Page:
'Immigrants!' – The Great Puppet Horn | Suspense 2013
Using a motley crew of cardboard cut out characters – including an (ad)venture capitalist, an adopted penguin, a cult con artist and a family of polar bears – The Great Puppet Horn construct a tenuous plot that allows them to riff off contemporary concerns like climate change, economics and, of course, immigration. Fast paced and flippant, ‘Immigrants!’ follows the fate of two different sets of migrants – one an economic migrant from Australia, the others refugees from the melting Arctic.
The action plays out behind two light box style screens, and is simultaneously projected onto a third bigger one, with some fun special effects added. The rod manipulated shadow puppets are simple but expressive, with some neat little devices to give them extra character. Billie the bear’s ability to switch between happy and sad eyes is a cute trick milked for all it’s worth.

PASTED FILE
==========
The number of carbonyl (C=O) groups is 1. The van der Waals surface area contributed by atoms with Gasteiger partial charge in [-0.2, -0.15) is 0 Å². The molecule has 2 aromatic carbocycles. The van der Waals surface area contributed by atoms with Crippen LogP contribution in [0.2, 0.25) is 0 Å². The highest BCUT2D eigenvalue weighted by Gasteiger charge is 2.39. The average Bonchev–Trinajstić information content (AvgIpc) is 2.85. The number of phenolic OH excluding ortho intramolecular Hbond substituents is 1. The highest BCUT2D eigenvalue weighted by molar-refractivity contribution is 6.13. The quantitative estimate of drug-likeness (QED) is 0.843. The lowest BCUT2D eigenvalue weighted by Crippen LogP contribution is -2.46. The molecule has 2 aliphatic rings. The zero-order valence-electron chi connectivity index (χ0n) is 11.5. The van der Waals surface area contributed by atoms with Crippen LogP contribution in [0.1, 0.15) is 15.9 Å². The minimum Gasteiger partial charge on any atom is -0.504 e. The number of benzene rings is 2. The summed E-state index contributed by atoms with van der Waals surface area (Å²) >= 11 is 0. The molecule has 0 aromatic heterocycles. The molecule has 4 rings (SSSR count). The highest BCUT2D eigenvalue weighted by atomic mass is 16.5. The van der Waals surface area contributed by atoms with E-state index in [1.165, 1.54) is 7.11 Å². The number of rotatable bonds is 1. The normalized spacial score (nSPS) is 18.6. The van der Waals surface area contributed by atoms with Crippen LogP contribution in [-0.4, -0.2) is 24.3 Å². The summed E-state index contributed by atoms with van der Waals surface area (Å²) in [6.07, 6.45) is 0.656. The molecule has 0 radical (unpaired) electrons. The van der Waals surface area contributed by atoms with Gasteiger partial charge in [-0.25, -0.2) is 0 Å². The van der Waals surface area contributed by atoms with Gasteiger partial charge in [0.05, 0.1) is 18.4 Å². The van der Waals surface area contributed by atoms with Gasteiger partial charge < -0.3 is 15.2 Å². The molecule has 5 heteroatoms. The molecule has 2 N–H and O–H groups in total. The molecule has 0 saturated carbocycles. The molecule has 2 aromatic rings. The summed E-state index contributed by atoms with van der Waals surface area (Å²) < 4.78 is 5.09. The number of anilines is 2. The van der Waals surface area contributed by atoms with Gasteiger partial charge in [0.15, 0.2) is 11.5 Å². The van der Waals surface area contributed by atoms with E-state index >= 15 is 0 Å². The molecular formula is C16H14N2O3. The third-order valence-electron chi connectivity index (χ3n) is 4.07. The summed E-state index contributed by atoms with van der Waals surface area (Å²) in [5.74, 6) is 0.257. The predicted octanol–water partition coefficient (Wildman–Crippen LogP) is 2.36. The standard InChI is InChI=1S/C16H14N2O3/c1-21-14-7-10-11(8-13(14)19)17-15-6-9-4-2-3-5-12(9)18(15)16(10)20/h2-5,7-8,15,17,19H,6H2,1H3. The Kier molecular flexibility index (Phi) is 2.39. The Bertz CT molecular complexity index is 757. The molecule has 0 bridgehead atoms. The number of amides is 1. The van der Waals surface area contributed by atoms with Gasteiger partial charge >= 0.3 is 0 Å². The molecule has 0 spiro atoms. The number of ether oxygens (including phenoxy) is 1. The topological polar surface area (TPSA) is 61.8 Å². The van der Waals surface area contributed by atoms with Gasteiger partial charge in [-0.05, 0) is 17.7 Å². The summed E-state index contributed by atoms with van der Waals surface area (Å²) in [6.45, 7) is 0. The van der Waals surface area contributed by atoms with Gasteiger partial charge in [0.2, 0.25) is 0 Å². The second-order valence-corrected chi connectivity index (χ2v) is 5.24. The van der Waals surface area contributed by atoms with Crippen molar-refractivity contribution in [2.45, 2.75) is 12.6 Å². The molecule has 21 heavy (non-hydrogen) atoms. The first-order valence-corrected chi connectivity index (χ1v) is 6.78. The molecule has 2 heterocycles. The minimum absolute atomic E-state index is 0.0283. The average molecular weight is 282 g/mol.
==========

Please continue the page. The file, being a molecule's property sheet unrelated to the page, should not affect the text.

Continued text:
The puppeteers look like they’re having great fun and don’t take themselves, or their puppets, at all seriously. When a puppet is finished with, the puppeteer will casually fling it across the stage as they race onto the next scene. This means puppets and scenery have a tendency to get lost, leading to some comic improvisation. The puppeteers’ irreverence is infectious and it becomes impossible to take them seriously in return.
Highlights include a moment when the entire polar bear family are squeezed into their tiny home, completely filling the small screen with fur and flesh; and a brief glimpse of the artist’s impression of the Planet Jersey, an off-planet tax haven imagined as a huge orbiting udder. The voices are excellent, although the wild Australian accent starts to grate after a while.
The story draws attention to the hypocrisy of our differing attitudes to incomers. Australians are more than welcome, Arctic refugees – known here as the “North Polish” – less so. But the now standard jokes and jibes about politicians and bankers are nothing new and, where ‘Immigrants!’ strives for satire, the cartoonish approach means the result is never more than silly.
The Great Puppet Horn